The inflation rate is the percentage rate of increase in this index; while the price level might be seen as measuring the size of a balloon, inflation refers to the increase in its size.
There is no single true measure of inflation, because the value of inflation will depend on the weight given to each good in the index, as well as the extent of the economic region being examined.
Examples of common measures of inflation include:
· The Cost of Living Index or CLI is the theoretical increase in the cost of living of an individual, which Consumer Price Indexes are supposed to approximate. Economists argue over whether a particular CPI over or under estimates the CLI. This is referred to as "bias" within the CPI. The CLI may be adjusted for "purchasing power parity" to reflect the differences in prices for land or other local commodities which differ widely from world prices.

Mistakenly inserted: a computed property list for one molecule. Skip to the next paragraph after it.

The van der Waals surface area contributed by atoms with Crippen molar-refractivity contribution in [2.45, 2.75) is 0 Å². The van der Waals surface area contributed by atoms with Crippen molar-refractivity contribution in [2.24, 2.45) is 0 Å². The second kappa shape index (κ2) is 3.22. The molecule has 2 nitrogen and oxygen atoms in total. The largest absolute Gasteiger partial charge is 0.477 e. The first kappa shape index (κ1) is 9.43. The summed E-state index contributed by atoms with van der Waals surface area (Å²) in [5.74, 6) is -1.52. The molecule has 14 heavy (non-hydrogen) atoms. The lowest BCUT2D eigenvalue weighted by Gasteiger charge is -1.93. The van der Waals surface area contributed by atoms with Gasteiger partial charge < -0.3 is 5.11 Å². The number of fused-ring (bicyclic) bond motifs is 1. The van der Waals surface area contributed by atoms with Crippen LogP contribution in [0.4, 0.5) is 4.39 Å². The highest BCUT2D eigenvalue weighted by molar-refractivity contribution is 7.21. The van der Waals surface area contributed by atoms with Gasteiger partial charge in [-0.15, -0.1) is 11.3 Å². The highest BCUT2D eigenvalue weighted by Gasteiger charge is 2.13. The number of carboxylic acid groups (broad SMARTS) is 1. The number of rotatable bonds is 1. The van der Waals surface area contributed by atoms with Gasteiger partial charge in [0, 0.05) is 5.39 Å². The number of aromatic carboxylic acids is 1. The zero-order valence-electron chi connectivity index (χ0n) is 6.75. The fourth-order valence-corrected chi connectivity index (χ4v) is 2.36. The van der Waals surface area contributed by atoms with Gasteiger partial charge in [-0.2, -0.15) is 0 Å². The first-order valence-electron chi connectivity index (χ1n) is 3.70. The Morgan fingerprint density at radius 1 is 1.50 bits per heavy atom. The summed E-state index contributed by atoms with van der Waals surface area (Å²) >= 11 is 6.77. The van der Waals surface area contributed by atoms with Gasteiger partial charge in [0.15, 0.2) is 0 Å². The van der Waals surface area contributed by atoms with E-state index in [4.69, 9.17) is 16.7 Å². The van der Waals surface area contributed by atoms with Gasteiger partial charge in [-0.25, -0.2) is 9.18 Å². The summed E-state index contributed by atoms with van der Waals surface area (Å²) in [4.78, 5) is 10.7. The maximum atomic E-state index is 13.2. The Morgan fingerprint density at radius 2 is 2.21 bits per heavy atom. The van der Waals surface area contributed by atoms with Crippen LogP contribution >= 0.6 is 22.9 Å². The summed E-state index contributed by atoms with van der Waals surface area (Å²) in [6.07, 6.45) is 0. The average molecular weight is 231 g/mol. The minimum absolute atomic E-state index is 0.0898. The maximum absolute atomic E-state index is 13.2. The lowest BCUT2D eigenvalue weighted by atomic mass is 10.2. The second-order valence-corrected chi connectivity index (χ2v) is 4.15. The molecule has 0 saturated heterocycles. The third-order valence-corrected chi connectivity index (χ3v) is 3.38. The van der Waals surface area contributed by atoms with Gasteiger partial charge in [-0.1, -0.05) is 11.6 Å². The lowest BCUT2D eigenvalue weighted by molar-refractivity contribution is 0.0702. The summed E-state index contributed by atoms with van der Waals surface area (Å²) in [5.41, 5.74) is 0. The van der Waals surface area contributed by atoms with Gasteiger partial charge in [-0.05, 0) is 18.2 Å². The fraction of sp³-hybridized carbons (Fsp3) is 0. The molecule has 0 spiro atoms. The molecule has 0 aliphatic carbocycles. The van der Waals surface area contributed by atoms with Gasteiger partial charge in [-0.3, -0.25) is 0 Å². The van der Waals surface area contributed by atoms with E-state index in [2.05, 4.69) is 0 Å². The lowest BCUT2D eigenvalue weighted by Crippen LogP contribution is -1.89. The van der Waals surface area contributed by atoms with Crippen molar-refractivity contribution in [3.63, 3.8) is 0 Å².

· The consumer price index (CPI) measures the price of a selection of goods purchased by a "typical consumer". In many industrial nations, annualised percentage changes in these indexes are the most commonly reported inflation figure. These measures are often used in wage and salary negotiations, since employees wish to have nominal pay raises that equal or exceed the rate of increase of the CPI. Sometimes, labor contracts include cost of living escalators, or adjustments, that imply nominal pay raises automatically occur due to CPI increases, usually at a slower rate than actual inflation (and after inflation has occurred).

6) Define ceteris paribus and explain its significance to economic analysis.
With all other factors or things remaining the same.
One of the disciplines in which ceteris paribus clauses are most widely used is economics, in which they are essential to simplify the formulating of and making predictions under the law of supply and the law of demand.
7) Describe and discuss the circular flow of money leave government and foreign trade out of the picture).